Out-of-State Tuition: $25,081
Graduation Rate: 70 percent
Student-to-Faculty Ratio: 6:1
Frequently Asked Questions
What are the Career Options for a Bachelor’s in Film Degree?
A bachelor’s degree in film prepares graduates for a variety of employment opportunities in the creative, technical, and practical sides of filmmaking. Although some may work in areas directly within the film industry, others seek positions in art direction, writing and editing, or broadcast news. These individuals are typically interested in all types of creative and art pursuits and are seeking a career that allows for more creative freedom than one would find in a more traditional film career. In the television and film industries, demonstrable skills tend to have a stronger impact on career opportunities than formal education, and a bachelor’s degree in film is sufficient for most entry-level careers such as:
- Art Directors: Art directors create a visual style in productions, including newspaper, magazines, television shows, movies, and even product packaging. Art directors are typically self-employed who work on a contract basis, and they have a significant amount of freedom to choose the projects they are most passionate about.
- Broadcast News Analysts, Correspondents, and Reporters: These professionals work in a variety of environments, including in-studio broadcasts and on-location reporting, as well as on local or national news outlets. They may also be employed by online spaces such as streaming or digital news outlets, working behind the scenes to help information reach its intended audience.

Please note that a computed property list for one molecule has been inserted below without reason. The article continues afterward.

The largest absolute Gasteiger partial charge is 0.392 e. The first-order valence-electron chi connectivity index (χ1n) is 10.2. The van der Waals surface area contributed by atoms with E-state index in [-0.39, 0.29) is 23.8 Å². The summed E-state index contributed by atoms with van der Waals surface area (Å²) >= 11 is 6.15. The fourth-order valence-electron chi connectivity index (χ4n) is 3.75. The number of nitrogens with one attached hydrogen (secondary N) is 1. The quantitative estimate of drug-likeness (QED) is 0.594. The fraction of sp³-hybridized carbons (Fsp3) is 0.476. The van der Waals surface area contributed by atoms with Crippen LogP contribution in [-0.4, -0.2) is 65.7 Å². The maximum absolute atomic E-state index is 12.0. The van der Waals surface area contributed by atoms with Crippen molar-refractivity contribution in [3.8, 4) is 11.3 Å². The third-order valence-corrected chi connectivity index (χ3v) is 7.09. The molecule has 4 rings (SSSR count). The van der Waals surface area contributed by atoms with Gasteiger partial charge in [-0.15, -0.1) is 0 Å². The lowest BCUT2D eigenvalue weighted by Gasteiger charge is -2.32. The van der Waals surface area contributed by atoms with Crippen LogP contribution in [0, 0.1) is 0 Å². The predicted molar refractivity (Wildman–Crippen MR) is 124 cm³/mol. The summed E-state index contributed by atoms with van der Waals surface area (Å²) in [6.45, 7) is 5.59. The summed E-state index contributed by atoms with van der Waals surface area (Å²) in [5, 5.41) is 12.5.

- Sound Engineering and Broadcast Technicians: These technicians maintain, operate, and set up the electrical equipment used to create concert, movie, television, or radio productions. Although a bachelor’s degree is helpful, a certificate may increase employment prospects.
- Directors and Producers: Directors work on set to provide crew members and cast with detailed instructions in order to achieve their specific dramatic and creative visions for the finished product. Producers secure financing, develop and acquire source material, and serve as the lead point person on business-related areas of television and film projects.
- Camera Operators: Camera operators work closely with cinematographers, or creative leads, to achieve the desired mood, tone, and look of a television production or film. Under the direct supervision of the director and/or cinematographer, camera operators draw on what they learned in film school to operate and calibrate the camera equipment.
- Film and Video Editors: Professional editors are vital in post-production. They work in editing bays, assembling raw footage into finished, polished scenes that comprise a completed television show or film. Editors need detailed technical knowledge of editing software and computer hardware, which students gain while completing a production-oriented bachelor’s degree in film.